The Buffet Approach to Open Science

We have written about a few of the open science practices, some of which are becoming the norm, such as preregistration (and whether it prevents creativity). I’ve also been invited a few times to give classes and workshops to introduce various audiences to open science and how to implement the practices associated with the overall term (which covers so much more than changing our experimental and publishing habits, but that’s another blog post). Doing so means engaging with researchers from various disciplines, who conduct dramatically different types of studies, and approach science from a different angle than the prototypical theory-testing experimenter. The discussions around open science I had in these contexts have been extremely useful for me, and led me to promote what I call the “buffet approach” to open science. In short, I think it makes most sense to pick and choose those components and practices from open science that fit a specific project, career stage, personal skills, and institutional support.

To illustrate the buffet approach, I’ll use examples from my own research, but your own constraints will be different. I also need to preface this post by making clear that I was very lucky in working in very supportive environments (big shoutout to Alex Cristia and Caroline Rowland, who recognized the benefit and necessity of open science very early). With less support, adopting open science practices becomes much harder and makes it necessary to find your support community elsewhere (check out for example R-Ladies, ManyBabies, PSA, FORRT, …)

Buffet rule 1: You might not be able to try everything 

At a buffet, what you try also has to fit your diet – not all open science practices are even available for everyone, think preregistration for iterative theory building or data sharing for videos. To stick with the metaphor, some people are allergic to milk, so they will not try the yoghurt dressing with their salad. But balsamic is a good alternative.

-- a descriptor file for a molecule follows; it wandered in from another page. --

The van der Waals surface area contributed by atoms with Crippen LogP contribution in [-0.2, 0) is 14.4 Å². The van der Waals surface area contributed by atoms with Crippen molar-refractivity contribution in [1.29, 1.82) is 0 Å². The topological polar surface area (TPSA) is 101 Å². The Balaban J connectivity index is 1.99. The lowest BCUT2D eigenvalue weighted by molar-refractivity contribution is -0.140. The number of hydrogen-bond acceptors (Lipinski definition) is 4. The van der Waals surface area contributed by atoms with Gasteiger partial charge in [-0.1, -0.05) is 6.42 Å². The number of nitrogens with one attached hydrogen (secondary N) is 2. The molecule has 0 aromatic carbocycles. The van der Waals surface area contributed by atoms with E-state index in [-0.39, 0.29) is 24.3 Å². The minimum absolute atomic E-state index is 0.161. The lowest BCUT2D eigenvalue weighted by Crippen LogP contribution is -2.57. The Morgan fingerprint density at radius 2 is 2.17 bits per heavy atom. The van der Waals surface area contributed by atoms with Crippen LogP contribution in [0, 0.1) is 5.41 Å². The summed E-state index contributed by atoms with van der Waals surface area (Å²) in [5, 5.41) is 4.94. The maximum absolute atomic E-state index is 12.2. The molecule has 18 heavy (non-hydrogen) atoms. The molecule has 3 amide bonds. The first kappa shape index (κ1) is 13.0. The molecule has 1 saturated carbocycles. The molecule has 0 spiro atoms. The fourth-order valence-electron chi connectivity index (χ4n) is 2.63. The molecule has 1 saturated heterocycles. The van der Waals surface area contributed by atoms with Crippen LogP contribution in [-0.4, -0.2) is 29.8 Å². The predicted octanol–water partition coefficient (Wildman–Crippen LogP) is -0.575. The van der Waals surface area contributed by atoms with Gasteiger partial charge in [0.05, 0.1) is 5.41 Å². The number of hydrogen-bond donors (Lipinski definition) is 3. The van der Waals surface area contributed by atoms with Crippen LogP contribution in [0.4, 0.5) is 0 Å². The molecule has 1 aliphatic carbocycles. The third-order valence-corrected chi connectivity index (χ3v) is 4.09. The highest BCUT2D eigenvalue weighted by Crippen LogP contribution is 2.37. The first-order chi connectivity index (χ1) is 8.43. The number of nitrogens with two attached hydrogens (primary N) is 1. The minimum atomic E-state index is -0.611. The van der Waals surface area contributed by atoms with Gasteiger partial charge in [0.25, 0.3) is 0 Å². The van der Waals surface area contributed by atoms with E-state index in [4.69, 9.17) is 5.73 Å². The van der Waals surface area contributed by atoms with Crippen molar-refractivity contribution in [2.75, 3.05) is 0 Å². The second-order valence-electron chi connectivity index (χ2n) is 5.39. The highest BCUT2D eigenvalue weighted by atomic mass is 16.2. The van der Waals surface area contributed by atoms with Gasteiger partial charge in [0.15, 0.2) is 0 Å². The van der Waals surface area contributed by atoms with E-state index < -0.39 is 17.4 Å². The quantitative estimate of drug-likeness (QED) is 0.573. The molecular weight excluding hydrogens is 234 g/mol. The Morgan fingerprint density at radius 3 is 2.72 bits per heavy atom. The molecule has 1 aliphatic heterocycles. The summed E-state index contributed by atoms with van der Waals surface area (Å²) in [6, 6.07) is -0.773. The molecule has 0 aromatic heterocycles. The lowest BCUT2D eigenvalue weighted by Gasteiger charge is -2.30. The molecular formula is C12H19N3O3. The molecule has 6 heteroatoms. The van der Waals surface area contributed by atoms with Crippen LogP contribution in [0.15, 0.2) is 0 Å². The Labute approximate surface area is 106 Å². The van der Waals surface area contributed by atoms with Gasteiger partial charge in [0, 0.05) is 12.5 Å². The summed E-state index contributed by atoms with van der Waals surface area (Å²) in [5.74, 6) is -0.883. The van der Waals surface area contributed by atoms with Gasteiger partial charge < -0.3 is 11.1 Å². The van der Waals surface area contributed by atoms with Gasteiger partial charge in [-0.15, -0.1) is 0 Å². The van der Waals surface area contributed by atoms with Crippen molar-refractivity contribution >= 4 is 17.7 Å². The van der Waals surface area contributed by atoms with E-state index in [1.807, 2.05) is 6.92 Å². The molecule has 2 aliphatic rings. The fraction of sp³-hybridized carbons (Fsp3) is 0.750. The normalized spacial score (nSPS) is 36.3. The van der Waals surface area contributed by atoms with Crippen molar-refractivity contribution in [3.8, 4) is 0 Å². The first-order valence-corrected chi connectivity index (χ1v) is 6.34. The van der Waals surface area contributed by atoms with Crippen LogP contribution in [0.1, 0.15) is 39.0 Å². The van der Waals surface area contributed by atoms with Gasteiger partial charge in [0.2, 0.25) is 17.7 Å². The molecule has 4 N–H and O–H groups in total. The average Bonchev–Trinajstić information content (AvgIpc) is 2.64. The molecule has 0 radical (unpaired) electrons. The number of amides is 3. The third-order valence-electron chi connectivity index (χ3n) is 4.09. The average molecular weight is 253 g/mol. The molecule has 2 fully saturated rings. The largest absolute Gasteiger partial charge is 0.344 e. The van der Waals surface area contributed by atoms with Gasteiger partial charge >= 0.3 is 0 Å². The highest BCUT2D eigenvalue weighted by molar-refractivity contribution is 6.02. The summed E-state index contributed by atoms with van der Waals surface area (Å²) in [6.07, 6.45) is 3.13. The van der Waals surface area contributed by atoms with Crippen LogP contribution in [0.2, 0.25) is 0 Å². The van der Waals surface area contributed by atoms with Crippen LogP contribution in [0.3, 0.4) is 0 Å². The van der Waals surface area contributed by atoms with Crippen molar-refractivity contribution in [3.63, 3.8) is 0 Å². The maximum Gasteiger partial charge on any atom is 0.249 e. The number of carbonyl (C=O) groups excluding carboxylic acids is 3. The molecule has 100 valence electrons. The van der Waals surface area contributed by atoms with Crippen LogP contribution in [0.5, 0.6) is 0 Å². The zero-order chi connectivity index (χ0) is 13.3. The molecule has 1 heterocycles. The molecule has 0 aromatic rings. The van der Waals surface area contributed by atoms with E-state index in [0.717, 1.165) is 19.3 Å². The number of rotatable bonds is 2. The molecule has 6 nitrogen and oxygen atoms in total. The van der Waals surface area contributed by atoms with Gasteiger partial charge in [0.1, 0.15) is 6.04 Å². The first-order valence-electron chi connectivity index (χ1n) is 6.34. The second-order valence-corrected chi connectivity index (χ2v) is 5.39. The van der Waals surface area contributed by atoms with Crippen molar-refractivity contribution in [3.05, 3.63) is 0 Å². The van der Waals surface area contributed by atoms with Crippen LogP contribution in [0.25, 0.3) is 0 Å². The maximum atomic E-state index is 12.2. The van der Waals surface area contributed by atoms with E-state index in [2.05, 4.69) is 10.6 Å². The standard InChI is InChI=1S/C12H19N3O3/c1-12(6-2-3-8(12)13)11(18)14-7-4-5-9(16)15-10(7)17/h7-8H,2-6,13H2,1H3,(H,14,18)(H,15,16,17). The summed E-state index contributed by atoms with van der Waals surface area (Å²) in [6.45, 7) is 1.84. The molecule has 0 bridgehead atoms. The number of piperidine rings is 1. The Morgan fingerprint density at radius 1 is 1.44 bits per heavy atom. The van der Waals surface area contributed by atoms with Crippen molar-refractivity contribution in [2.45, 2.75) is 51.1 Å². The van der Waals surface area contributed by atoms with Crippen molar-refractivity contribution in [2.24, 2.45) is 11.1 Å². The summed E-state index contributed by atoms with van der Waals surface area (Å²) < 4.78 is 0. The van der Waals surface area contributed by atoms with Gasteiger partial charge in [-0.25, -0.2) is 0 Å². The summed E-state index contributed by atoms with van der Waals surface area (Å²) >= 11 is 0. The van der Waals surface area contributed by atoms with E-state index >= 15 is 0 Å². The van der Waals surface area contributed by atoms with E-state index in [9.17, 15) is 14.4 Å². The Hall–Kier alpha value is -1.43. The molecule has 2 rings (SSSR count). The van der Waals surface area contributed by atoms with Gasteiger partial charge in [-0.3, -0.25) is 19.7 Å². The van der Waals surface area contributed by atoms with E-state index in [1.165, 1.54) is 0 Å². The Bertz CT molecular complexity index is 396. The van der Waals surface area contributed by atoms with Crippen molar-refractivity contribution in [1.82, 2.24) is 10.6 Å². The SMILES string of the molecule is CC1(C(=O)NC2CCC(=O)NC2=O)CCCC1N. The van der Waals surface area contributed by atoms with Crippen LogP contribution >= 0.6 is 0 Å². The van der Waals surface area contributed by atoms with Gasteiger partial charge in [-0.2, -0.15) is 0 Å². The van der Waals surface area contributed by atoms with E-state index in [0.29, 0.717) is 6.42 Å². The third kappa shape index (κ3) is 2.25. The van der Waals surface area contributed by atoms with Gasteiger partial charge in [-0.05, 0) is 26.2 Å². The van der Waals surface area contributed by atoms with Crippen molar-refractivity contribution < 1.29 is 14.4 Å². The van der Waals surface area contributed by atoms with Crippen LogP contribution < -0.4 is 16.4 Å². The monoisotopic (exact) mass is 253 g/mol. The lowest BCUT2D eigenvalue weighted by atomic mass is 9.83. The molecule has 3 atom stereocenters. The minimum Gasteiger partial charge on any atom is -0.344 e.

So what if I can’t share my raw video data? Is data sharing completely out of the question then? I know we like simple distinctions (think significant vs non-significant) but open data, for example, comes in more shades than just black and white. Of course, it is possible to share everything from raw data, over derived data (in my own work for example I take video recordings, which I often cannot share. But I can share annotations, summary statistics, etc), to meta-data (data about the data: where were videos recorded, for what purpose, with what equipment, …). But it is also possible to keep some parts of this pipeline that contain sensitive information (here: the video, and names and personal information in the annotations) private and share the cleaned annotations only. This is exactly what the CHILDES database of child language has been doing since 1984, and it’s still a key resource in understanding language acquisition. This means, even the transcripts are incredibly useful for researchers when video or audio recordings are not necessarily shareable.

Hearing that you don’t have to go all in with data sharing can, in my experience, take a great burden off researchers’ shoulders. Especially when working with sensitive data, it is important to stress that open science does not have to mean access to everything for everyone. We also need to consider our participants’ rights and our obligation to behave ethically. 

I would say such gradedness exists for most open science practices. Think of preregistration: You can preregister before data collection (as I did here), or write a registered report. Both are (usually) quite different in their level of detail and commitment. Or you can preregister before data analysis (as done here). Or you preregister twice: both before data collection and before data analysis, for example when you need to amend something, because you realized you knew less about your data than you thought (like how many participants of a certain population you could get or whether children will make it through your wonderfully balanced but rather long experiment). We discuss the topic in more depth in this preregistration primer (open access version) your favorite bloggers co-wrote with the fantastic Naomi Havron.